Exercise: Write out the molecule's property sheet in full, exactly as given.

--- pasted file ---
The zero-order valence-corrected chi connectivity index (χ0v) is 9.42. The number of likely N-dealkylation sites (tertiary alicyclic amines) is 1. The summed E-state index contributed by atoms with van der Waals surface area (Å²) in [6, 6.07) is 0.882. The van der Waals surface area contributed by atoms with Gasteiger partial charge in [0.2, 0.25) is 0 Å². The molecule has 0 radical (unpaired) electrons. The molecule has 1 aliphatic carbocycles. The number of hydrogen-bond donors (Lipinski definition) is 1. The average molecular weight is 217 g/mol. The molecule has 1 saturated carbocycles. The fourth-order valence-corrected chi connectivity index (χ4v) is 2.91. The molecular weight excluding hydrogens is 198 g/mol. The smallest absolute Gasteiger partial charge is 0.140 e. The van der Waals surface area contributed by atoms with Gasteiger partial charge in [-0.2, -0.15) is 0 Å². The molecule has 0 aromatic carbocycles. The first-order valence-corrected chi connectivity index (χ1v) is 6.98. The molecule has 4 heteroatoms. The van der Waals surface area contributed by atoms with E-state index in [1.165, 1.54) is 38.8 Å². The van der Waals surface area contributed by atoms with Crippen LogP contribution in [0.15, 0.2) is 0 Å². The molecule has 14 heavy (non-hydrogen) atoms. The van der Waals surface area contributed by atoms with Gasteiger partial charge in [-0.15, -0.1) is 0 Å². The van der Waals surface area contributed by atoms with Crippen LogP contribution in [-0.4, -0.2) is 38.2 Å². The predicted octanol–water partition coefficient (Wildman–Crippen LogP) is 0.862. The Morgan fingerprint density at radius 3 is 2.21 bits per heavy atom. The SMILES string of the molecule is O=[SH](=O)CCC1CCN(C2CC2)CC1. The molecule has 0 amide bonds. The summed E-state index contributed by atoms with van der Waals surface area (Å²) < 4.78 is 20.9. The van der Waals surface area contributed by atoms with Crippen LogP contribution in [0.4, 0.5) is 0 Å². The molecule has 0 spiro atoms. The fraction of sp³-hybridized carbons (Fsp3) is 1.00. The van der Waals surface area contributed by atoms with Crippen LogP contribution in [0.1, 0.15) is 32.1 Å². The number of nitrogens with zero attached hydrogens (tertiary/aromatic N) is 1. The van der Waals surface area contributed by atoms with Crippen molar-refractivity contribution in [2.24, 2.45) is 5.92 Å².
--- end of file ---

The zero-order valence-corrected chi connectivity index (χ0v) is 9.42. The number of likely N-dealkylation sites (tertiary alicyclic amines) is 1. The summed E-state index contributed by atoms with van der Waals surface area (Å²) in [6, 6.07) is 0.882. The van der Waals surface area contributed by atoms with Gasteiger partial charge in [0.2, 0.25) is 0 Å². The molecule has 0 radical (unpaired) electrons. The molecule has 1 aliphatic carbocycles. The number of hydrogen-bond donors (Lipinski definition) is 1. The average molecular weight is 217 g/mol. The molecule has 1 saturated carbocycles. The fourth-order valence-corrected chi connectivity index (χ4v) is 2.91. The molecular weight excluding hydrogens is 198 g/mol. The smallest absolute Gasteiger partial charge is 0.140 e. The van der Waals surface area contributed by atoms with Gasteiger partial charge in [-0.2, -0.15) is 0 Å². The molecule has 0 aromatic carbocycles. The first-order valence-corrected chi connectivity index (χ1v) is 6.98. The molecule has 4 heteroatoms. The van der Waals surface area contributed by atoms with E-state index in [1.165, 1.54) is 38.8 Å². The van der Waals surface area contributed by atoms with Crippen LogP contribution in [0.15, 0.2) is 0 Å². The molecule has 14 heavy (non-hydrogen) atoms. The van der Waals surface area contributed by atoms with Gasteiger partial charge in [-0.15, -0.1) is 0 Å². The van der Waals surface area contributed by atoms with Crippen LogP contribution in [-0.4, -0.2) is 38.2 Å². The predicted octanol–water partition coefficient (Wildman–Crippen LogP) is 0.862. The Morgan fingerprint density at radius 3 is 2.21 bits per heavy atom. The SMILES string of the molecule is O=[SH](=O)CCC1CCN(C2CC2)CC1. The molecule has 0 amide bonds. The summed E-state index contributed by atoms with van der Waals surface area (Å²) < 4.78 is 20.9. The van der Waals surface area contributed by atoms with Crippen LogP contribution in [0.4, 0.5) is 0 Å². The molecule has 0 spiro atoms. The fraction of sp³-hybridized carbons (Fsp3) is 1.00. The van der Waals surface area contributed by atoms with Crippen LogP contribution in [0.1, 0.15) is 32.1 Å². The number of nitrogens with zero attached hydrogens (tertiary/aromatic N) is 1. The van der Waals surface area contributed by atoms with Crippen molar-refractivity contribution in [2.24, 2.45) is 5.92 Å².